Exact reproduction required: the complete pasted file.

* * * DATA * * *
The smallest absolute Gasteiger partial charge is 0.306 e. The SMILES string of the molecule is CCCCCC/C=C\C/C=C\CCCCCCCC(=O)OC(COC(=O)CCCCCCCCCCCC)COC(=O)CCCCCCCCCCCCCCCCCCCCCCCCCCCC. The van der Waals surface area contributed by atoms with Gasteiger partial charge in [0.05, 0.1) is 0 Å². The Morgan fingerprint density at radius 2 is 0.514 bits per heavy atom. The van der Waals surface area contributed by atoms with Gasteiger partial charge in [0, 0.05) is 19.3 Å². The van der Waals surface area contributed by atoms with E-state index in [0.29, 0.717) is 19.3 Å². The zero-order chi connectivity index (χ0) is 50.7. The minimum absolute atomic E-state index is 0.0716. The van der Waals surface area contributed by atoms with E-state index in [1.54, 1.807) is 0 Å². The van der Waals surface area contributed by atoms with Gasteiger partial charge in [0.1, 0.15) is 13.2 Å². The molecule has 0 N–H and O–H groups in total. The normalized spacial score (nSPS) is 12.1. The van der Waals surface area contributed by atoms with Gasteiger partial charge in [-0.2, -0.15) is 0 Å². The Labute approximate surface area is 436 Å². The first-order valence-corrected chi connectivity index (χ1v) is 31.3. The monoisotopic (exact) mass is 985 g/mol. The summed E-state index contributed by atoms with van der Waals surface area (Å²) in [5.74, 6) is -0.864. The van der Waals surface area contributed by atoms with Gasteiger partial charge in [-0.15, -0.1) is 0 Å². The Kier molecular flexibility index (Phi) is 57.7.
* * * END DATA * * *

The smallest absolute Gasteiger partial charge is 0.306 e. The SMILES string of the molecule is CCCCCC/C=C\C/C=C\CCCCCCCC(=O)OC(COC(=O)CCCCCCCCCCCC)COC(=O)CCCCCCCCCCCCCCCCCCCCCCCCCCCC. The van der Waals surface area contributed by atoms with Gasteiger partial charge in [0.05, 0.1) is 0 Å². The Morgan fingerprint density at radius 2 is 0.514 bits per heavy atom. The van der Waals surface area contributed by atoms with Gasteiger partial charge in [0, 0.05) is 19.3 Å². The van der Waals surface area contributed by atoms with E-state index in [0.29, 0.717) is 19.3 Å². The zero-order chi connectivity index (χ0) is 50.7. The minimum absolute atomic E-state index is 0.0716. The van der Waals surface area contributed by atoms with E-state index in [1.54, 1.807) is 0 Å². The van der Waals surface area contributed by atoms with Gasteiger partial charge in [0.1, 0.15) is 13.2 Å². The molecule has 0 N–H and O–H groups in total. The normalized spacial score (nSPS) is 12.1. The van der Waals surface area contributed by atoms with Gasteiger partial charge in [-0.2, -0.15) is 0 Å². The Labute approximate surface area is 436 Å². The first-order valence-corrected chi connectivity index (χ1v) is 31.3. The monoisotopic (exact) mass is 985 g/mol. The summed E-state index contributed by atoms with van der Waals surface area (Å²) in [5.74, 6) is -0.864. The van der Waals surface area contributed by atoms with Gasteiger partial charge in [-0.15, -0.1) is 0 Å². The Kier molecular flexibility index (Phi) is 57.7.